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Ross Paterson should have been making final preparations for his wedding this Saturday, but last year’s European bronze medallist has instead been putting his unplanned available time to the best possible use in playing a part in a campaign to help those less fortunate in the community in which he works. 

And in explaining what he is doing to help promote National Volunteering Week (1-7 June), the 36-year-old Grand Slam winning skip has admitted that, as disappointing as missing out on his own big day has been, those efforts have helped him realise just how fortunate he still is. 

Paterson and his fiancée Sarah had been planning to celebrate their nuptials in a marquee on team mate Kyle Waddell’s family farm which should have taken place this weekend. However like countless others across the UK they have had to postpone their wedding due to the current Covid-19 pandemic.

“Sarah and I knew that once the lockdown came into force the likelihood of our wedding going ahead was looking unlikely, so we had time to deal with that disappointment,” said Paterson.

“We sent out postponement messages a few weeks ago and hope that we can stick to our original plans for this time next year.” 

In the meantime, Paterson - who steered his team to 12th place in the world rankings after their final event last season, while juggling his elite curling career with his work as a Trading Standards Officer - also agreed to take on additional voluntary work for his employers, East Dunbartonshire Council.

“The council asked if any of us would be keen to make calls to those within the community who are shielding and isolated and in need of some form of support. Some of my colleagues and I agreed that we would be keen to do this and for a few weeks now have started making regular contact with those who have not been able to leave their home for 12 or 13 weeks now,” he continued.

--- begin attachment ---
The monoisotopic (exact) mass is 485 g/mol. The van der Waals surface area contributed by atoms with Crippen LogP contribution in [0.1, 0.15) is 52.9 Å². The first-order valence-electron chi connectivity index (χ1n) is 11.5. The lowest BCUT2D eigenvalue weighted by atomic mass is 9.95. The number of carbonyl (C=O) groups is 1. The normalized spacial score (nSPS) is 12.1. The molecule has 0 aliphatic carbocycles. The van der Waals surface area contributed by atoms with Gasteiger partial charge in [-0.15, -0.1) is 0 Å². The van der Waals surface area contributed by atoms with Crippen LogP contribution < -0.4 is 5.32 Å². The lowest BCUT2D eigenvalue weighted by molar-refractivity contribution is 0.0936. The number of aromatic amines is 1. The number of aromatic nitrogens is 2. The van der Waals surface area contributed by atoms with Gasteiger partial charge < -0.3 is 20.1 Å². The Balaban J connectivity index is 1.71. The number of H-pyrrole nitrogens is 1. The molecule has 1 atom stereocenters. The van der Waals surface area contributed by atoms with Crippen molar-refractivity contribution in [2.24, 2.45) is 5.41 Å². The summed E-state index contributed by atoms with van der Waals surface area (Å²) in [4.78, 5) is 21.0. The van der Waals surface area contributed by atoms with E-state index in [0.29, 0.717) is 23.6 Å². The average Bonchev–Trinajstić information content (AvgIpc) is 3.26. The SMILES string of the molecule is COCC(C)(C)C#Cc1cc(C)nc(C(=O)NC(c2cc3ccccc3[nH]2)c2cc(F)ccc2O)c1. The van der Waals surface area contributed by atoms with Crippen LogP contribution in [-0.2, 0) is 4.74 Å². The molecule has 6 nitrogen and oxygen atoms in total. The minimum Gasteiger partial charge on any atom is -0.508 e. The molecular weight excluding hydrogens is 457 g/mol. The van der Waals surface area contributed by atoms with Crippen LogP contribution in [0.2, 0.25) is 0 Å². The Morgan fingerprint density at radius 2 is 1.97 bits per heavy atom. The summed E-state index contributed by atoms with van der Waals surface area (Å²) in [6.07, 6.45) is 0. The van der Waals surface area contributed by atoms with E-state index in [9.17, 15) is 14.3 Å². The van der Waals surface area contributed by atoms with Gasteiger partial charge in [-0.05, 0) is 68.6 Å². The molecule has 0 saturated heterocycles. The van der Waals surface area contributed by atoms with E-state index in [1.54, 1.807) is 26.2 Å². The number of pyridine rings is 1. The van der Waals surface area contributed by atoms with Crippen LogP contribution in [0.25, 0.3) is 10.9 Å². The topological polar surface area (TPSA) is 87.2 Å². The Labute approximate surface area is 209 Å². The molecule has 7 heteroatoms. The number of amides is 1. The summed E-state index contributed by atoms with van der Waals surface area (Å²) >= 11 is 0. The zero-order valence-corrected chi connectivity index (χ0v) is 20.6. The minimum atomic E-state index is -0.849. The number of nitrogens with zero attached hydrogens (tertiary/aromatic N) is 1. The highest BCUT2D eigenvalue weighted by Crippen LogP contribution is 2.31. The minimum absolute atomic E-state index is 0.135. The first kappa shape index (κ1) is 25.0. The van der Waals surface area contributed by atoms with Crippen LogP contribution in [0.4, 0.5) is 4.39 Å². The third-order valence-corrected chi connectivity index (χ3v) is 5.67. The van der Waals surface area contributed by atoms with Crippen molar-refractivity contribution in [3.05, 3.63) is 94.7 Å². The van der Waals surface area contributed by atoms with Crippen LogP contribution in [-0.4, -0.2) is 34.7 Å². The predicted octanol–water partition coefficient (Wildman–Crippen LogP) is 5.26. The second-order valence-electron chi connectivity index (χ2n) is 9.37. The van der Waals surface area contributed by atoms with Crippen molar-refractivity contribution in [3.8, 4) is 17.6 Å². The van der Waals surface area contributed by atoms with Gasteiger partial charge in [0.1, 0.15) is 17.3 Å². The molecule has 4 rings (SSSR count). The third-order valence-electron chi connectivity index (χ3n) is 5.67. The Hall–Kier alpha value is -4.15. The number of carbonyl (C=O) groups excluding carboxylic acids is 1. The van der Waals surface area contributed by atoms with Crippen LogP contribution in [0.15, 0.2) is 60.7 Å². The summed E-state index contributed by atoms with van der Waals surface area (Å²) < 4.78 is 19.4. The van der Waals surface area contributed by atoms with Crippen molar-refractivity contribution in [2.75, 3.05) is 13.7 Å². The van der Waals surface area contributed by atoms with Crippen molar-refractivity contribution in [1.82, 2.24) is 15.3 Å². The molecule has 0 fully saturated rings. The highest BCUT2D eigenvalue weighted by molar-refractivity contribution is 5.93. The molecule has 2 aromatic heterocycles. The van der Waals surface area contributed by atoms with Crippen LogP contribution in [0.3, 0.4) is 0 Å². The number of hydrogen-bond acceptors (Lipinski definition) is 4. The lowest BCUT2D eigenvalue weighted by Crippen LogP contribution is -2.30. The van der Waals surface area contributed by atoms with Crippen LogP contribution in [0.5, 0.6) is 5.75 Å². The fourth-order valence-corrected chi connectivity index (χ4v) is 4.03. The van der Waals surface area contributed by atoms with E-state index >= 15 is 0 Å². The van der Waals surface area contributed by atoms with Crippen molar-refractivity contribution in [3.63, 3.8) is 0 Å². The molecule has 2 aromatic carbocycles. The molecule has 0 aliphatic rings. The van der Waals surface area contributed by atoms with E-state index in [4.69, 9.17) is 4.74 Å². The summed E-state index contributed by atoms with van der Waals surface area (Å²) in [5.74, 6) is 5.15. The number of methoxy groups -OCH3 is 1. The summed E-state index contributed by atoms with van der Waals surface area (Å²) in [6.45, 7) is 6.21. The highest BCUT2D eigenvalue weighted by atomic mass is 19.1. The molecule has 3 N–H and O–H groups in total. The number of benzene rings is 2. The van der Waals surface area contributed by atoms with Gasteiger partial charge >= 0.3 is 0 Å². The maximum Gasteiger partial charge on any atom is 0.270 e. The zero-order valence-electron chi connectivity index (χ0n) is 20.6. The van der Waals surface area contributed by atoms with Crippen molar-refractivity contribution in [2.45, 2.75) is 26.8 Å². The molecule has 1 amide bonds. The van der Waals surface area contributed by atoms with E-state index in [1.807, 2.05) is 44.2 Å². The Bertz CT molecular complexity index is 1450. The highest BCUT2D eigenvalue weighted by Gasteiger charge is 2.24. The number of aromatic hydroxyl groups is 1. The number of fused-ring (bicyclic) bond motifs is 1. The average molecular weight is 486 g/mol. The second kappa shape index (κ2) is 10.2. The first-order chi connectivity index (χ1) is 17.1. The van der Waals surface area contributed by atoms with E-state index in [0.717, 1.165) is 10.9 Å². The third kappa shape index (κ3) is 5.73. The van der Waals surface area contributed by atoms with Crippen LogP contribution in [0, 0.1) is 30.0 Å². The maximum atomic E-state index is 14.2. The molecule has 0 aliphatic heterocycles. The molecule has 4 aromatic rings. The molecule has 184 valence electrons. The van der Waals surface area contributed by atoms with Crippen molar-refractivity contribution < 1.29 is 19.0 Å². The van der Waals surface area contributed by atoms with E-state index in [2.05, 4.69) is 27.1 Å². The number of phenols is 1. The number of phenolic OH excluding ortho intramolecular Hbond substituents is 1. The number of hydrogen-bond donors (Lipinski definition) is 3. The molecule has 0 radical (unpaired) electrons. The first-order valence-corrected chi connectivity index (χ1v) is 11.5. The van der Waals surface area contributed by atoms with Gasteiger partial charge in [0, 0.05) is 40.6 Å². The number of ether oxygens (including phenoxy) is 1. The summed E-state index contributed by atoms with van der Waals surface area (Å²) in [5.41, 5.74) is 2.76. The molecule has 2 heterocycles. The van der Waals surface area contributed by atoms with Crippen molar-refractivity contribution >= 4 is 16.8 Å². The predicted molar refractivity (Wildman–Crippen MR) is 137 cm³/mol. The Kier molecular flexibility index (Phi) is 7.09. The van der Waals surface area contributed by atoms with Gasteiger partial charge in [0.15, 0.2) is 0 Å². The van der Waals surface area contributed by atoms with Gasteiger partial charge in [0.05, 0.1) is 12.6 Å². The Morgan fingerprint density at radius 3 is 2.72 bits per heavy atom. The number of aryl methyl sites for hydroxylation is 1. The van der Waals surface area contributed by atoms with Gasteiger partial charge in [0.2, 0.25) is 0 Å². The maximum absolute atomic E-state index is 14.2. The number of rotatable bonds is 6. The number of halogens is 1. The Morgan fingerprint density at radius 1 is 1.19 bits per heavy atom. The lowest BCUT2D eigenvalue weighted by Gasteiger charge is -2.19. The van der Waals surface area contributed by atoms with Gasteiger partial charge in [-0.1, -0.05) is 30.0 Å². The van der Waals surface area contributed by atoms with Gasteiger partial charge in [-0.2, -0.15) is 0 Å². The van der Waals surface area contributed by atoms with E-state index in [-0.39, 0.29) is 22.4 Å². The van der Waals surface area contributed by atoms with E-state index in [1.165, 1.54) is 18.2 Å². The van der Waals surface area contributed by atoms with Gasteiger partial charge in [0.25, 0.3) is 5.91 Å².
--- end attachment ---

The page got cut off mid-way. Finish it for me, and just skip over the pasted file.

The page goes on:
“That is a long time to be in isolation and it certainly made me realise how fortunate I have been. Having the routine of my job albeit now adjusting to doing that at home and my training regime also takes place at home but both have given me plenty of things to focus on, in what has been a challenging period of adjustment for everyone.

“It is great what the council has set up and I am sure there are others who are doing the same across the country. East Dunbartonshire recognised that there were individuals who would be feeling very lonely during this period and it has been great to help those who have been so grateful for a chat and have some contact with someone. 

“Making that first call it was about making sure they were getting all the essential services they needed like medicine deliveries or food parcels and any other required support. Then it was about finding a common interest or something to talk about which has helped to build up a rapport and a friendship.

“The pandemic and lockdown has been extremely difficult for everyone to adjust to, but it is nice to know that there is also some good coming out of this situation. I know my colleagues who have also volunteered to do this feel the same way. There is a more connected and joined up feeling within the community, a greater sense of everyone pulling together and supporting each other during these very different times.

“In my regular job I often have contact with those who have been subject to some kind of scam and often they are vulnerable adults. This is slightly different to the day job and it has been nice to make those calls and know they are looking forward to the next conversation.”

Paterson is also philosophical about the postponed wedding this weekend.

“We are in the same situation as so many others who have had to cancel or postpone wedding plans. Sarah and I both have elderly relatives on both sides of the family and we want them to enjoy the day when it happens and we don’t want the fear of them getting unwell by being a part of that,” he noted.

“It will happen when it can and hopefully everyone will be fit and well and be able to enjoy it when it does happen. But for now, it is good to know that volunteers across the country are providing a connection or in some case a lifeline to those most in need and that puts everything into perspective.

“The gratitude you get in return is pretty immense, it is the right thing to do so if you can spare a bit of time to help someone locally you won’t regret it. We can all do our bit.”

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